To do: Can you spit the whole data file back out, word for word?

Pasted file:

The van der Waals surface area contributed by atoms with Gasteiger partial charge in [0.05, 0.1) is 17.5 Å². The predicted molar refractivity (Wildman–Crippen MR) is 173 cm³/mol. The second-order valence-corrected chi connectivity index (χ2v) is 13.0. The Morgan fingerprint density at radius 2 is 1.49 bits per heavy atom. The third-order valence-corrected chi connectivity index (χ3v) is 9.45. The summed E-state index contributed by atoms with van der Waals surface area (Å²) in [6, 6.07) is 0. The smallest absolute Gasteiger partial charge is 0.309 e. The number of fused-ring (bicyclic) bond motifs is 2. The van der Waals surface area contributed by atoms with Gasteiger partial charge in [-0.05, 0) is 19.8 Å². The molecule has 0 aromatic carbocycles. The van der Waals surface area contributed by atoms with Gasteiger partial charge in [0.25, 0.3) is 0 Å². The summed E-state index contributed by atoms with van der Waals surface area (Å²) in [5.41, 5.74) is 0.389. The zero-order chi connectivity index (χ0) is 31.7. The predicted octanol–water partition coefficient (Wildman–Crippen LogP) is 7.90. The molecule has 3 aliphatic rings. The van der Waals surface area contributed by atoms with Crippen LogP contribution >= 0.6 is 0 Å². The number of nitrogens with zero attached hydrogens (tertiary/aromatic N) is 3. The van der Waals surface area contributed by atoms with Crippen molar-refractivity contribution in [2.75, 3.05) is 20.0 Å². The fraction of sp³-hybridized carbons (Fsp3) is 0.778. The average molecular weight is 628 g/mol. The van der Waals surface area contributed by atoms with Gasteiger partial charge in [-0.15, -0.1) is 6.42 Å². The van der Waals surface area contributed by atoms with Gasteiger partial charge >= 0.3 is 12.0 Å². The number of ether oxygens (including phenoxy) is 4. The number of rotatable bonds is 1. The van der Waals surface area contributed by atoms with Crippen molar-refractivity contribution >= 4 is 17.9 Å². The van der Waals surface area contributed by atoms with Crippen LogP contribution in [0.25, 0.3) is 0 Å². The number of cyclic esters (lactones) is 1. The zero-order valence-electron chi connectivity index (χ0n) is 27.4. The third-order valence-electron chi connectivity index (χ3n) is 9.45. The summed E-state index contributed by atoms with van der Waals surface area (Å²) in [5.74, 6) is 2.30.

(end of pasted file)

The van der Waals surface area contributed by atoms with Gasteiger partial charge in [0.05, 0.1) is 17.5 Å². The predicted molar refractivity (Wildman–Crippen MR) is 173 cm³/mol. The second-order valence-corrected chi connectivity index (χ2v) is 13.0. The Morgan fingerprint density at radius 2 is 1.49 bits per heavy atom. The third-order valence-corrected chi connectivity index (χ3v) is 9.45. The summed E-state index contributed by atoms with van der Waals surface area (Å²) in [6, 6.07) is 0. The smallest absolute Gasteiger partial charge is 0.309 e. The number of fused-ring (bicyclic) bond motifs is 2. The van der Waals surface area contributed by atoms with Gasteiger partial charge in [-0.05, 0) is 19.8 Å². The molecule has 0 aromatic carbocycles. The van der Waals surface area contributed by atoms with Gasteiger partial charge in [0.25, 0.3) is 0 Å². The summed E-state index contributed by atoms with van der Waals surface area (Å²) in [5.41, 5.74) is 0.389. The zero-order chi connectivity index (χ0) is 31.7. The predicted octanol–water partition coefficient (Wildman–Crippen LogP) is 7.90. The molecule has 3 aliphatic rings. The van der Waals surface area contributed by atoms with Crippen LogP contribution >= 0.6 is 0 Å². The number of nitrogens with zero attached hydrogens (tertiary/aromatic N) is 3. The van der Waals surface area contributed by atoms with Crippen molar-refractivity contribution in [2.75, 3.05) is 20.0 Å². The fraction of sp³-hybridized carbons (Fsp3) is 0.778. The average molecular weight is 628 g/mol. The van der Waals surface area contributed by atoms with Gasteiger partial charge in [-0.15, -0.1) is 6.42 Å². The van der Waals surface area contributed by atoms with Gasteiger partial charge >= 0.3 is 12.0 Å². The number of ether oxygens (including phenoxy) is 4. The number of rotatable bonds is 1. The van der Waals surface area contributed by atoms with Crippen molar-refractivity contribution >= 4 is 17.9 Å². The van der Waals surface area contributed by atoms with Crippen LogP contribution in [0.25, 0.3) is 0 Å². The number of cyclic esters (lactones) is 1. The zero-order valence-electron chi connectivity index (χ0n) is 27.4. The third-order valence-electron chi connectivity index (χ3n) is 9.45. The summed E-state index contributed by atoms with van der Waals surface area (Å²) in [5.74, 6) is 2.30.